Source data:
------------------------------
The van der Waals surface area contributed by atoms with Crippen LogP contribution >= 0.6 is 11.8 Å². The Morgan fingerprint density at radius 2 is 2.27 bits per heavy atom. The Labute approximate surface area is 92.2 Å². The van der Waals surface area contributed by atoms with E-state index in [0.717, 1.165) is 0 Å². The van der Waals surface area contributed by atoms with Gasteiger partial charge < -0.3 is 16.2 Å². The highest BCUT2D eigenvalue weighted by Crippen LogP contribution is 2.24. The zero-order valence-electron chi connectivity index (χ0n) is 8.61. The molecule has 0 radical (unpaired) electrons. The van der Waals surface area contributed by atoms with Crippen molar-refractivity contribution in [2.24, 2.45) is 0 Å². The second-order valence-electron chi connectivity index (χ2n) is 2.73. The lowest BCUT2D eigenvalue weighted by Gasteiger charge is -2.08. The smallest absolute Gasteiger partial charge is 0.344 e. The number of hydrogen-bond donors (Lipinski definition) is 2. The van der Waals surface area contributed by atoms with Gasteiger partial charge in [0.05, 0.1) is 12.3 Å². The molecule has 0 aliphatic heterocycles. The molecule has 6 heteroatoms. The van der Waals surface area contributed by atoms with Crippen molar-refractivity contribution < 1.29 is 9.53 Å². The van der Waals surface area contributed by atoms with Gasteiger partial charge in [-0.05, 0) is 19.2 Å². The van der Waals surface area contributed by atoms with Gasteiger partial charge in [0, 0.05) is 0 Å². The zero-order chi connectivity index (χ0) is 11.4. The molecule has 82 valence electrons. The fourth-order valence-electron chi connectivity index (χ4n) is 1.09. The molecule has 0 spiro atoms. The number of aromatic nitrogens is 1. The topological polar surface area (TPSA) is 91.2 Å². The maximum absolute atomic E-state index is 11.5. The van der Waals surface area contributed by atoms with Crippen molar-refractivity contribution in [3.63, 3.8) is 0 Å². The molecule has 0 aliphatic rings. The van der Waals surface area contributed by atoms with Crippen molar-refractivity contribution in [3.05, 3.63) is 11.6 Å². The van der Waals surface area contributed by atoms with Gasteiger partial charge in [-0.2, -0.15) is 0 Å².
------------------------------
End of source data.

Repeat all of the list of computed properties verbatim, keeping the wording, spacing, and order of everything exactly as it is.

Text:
The van der Waals surface area contributed by atoms with Crippen LogP contribution >= 0.6 is 11.8 Å². The Morgan fingerprint density at radius 2 is 2.27 bits per heavy atom. The Labute approximate surface area is 92.2 Å². The van der Waals surface area contributed by atoms with E-state index in [0.717, 1.165) is 0 Å². The van der Waals surface area contributed by atoms with Gasteiger partial charge < -0.3 is 16.2 Å². The highest BCUT2D eigenvalue weighted by Crippen LogP contribution is 2.24. The zero-order valence-electron chi connectivity index (χ0n) is 8.61. The molecule has 0 radical (unpaired) electrons. The van der Waals surface area contributed by atoms with Crippen molar-refractivity contribution in [2.24, 2.45) is 0 Å². The second-order valence-electron chi connectivity index (χ2n) is 2.73. The lowest BCUT2D eigenvalue weighted by Gasteiger charge is -2.08. The smallest absolute Gasteiger partial charge is 0.344 e. The number of hydrogen-bond donors (Lipinski definition) is 2. The van der Waals surface area contributed by atoms with Gasteiger partial charge in [0.05, 0.1) is 12.3 Å². The molecule has 0 aliphatic heterocycles. The molecule has 6 heteroatoms. The van der Waals surface area contributed by atoms with Crippen molar-refractivity contribution < 1.29 is 9.53 Å². The van der Waals surface area contributed by atoms with Gasteiger partial charge in [-0.05, 0) is 19.2 Å². The van der Waals surface area contributed by atoms with Gasteiger partial charge in [0, 0.05) is 0 Å². The zero-order chi connectivity index (χ0) is 11.4. The molecule has 82 valence electrons. The fourth-order valence-electron chi connectivity index (χ4n) is 1.09. The molecule has 0 spiro atoms. The number of aromatic nitrogens is 1. The topological polar surface area (TPSA) is 91.2 Å². The maximum absolute atomic E-state index is 11.5. The van der Waals surface area contributed by atoms with Crippen molar-refractivity contribution in [3.63, 3.8) is 0 Å². The molecule has 0 aliphatic rings. The van der Waals surface area contributed by atoms with Crippen molar-refractivity contribution in [3.05, 3.63) is 11.6 Å². The van der Waals surface area contributed by atoms with Gasteiger partial charge in [-0.2, -0.15) is 0 Å².